How Lindsay Lohan Ended Up in a Bizarre TikTok Ad - Rolling Stone
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How Lindsay Lohan Did a Bizarre TikTok Ad for a Gen Z Video Chat App

“O famera president, it’s me Lohan. I call upon thy name to ask for forgiveness for being a dirty little stinker”

lindsay lohan tiktok ad femera

@kylie_gender

In the Year of Our Lord 2020, the news cycle has been something like a game of demented Mad Libs, with each day bringing with it an absurdist new twist: if a well-respected CNN legal analyst isn’t getting fired for exposing himself on a Zoom call, then the Trump team is doing press conferences at a landscaping company situated between a crematorium and a sex toy shop. The latest grouping of nouns, verbs, and adjectives: the former star of Mean Girls and Herbie: Fully Loaded went semi-viral for doing TikTok sponsored-content for a video chat startup masquerading as a fart-obsessed Zoomer cult.

Yesterday morning, those scrolling through their TikTok ‘For You’ page, a feed that serves up specialized content tailored to the user’s interests, may have been surprised to see Lindsay Lohan, sitting on an off-white couch and radiating the approximate energy level of a broken stapler, reading off a script: “O famera president, it’s me Lohan. I call upon thy name to ask for forgiveness for being a dirty little stinker,” she says, punctuated by her laughter, and the sound of flatulence. “The fragrance of salvation is in the air. May the eye wink upon you.” The bizarre video is followed by the message, “O holy president savior of all that’s chill may you shrink our stink and absolve our smells,” and the “Church of Famera” logo, an eye embedded inside a nonagon.

Commenters were baffled. “PLS WHAT IS THIS,” one person wrote, while another chimed in, “Lindsay, is your rent due?” “I saw this and was so scared and confused I wanted to cry,” another said.

Per Occam’s Razor, the simplest explanation for bizarre phenomena is usually the correct one. That dictum also applies to Lohan’s TikTok ad, which was sponsored content for Famera, essentially a Gen Z-branded, “psychedelic” video-chat app that transposes people’s disembodied heads onto little bodies in various locales and allows you to “call your friends and chill in magical spaces” and “twirl through vortexs [sic] of beautiful spaces and people.”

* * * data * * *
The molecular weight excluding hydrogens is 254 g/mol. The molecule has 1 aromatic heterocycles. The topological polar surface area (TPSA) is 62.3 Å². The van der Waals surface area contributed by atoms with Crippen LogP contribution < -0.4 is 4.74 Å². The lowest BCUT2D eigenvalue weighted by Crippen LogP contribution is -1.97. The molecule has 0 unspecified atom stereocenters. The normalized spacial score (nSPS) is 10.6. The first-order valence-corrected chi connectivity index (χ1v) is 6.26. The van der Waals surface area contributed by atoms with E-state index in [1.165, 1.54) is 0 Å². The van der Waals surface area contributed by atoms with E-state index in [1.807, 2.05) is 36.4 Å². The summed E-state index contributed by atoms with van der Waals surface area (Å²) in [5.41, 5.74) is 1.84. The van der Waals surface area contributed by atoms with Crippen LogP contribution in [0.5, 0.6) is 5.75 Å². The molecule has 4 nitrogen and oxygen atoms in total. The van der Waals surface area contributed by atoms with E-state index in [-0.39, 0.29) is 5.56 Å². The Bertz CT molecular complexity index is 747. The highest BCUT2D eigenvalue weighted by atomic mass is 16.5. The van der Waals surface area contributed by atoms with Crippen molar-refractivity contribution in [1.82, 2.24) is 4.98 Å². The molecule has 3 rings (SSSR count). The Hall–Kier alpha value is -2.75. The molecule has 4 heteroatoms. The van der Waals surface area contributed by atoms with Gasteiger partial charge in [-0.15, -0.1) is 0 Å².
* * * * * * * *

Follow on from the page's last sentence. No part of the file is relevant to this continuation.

“It’s an app. It’s a realm. We call it Famerica,” CEO Pasquale D’Silva told me as the team took me on a tour of various AR backdrops, including outer space and a Thanksgiving dinner. (As an aside, the COO of Famera happens to be the little brother of one of my best friends in high school; though I was not aware of this affiliation prior to reporting this story out, it was truly an M. Night Shyamalan-level twist.)

When asked for context about the bizarre copy for the ad, a representative for Famera who identified themselves as “Famera President” helpfully provided the following clarification. “The Eye is my, famera president’s, face,” they told Rolling Stone in an email. “My winks are blessings. Do you remember the movie Parent Trap? Lohan used to have a twin. Where is Twinsey Lohan now? Lindsay Lohan could not bear to share the limelight with her twin, and desired to be the Only Lohan, so she ate her. That in turn gave her gas, which then she farted out, making a big stink. For this she had to repent to the one true god, famera president.”

D’Silva and the Famera team were similarly abstruse about Lohan’s level of involvement. When reached for comment, however, Lohan’s publicist confirmed it was the product of Cameo, a platform where celebrities sell custom clips directly to fans (prices tend to vary according to the name recognition level of the celebrity in question; Lohan charges $355 a pop, someone like “pizza reviewer and Barstool sports personality” Uber Deb charges $30). Historically, Cameo has been used for people to buy birthday greetings and shoutouts, but it’s become increasingly common for brands and startups to use Cameo as a way to purchase endorsements from influencers, a feature it started offering last July. “We started to see a bunch of mom-and-pop type companies booking Cameos to promote their car dealership or whatnot, which we thought was great,” COO Arthur Leopold told Vox last summer. “Some talent were willing to do those, and a lot of talent weren’t. We realized that there was an opportunity to create a marketplace that democratizes access to celebrities in such an easy way.”

While this provides brands relatively affordable access to celebrities and influencers that they otherwise wouldn’t have had, the celebrities and influencers themselves have little control over how their likenesses and endorsements are used — which, as the response to the Famera ad demonstrates, could possibly erode their brand — though to be fair, considering Lohan’s last substantive venture was a canceled MTV reality show about her managing a beach club in Mykonos, Greece, perhaps that is moot in this instance.

As cringey as the ad may be — and though Famera’s beta version just launched on Monday and only has a few hundred followers on Twitter — it appears to have been effective at generating interest in the app. “I came from the lindsay add on tik tok and Jesus Christ — there wasn’t any other way y’all could have advertised it??,” someone wrote on a Discord server for the app. Famera’s response provides a fleeting glimpse into the future of direct-to-consumer social marketing: “A Lohan fart is the only way.”

In This Article: Cameo, Gen Z, Lindsay Lohan, TikTok

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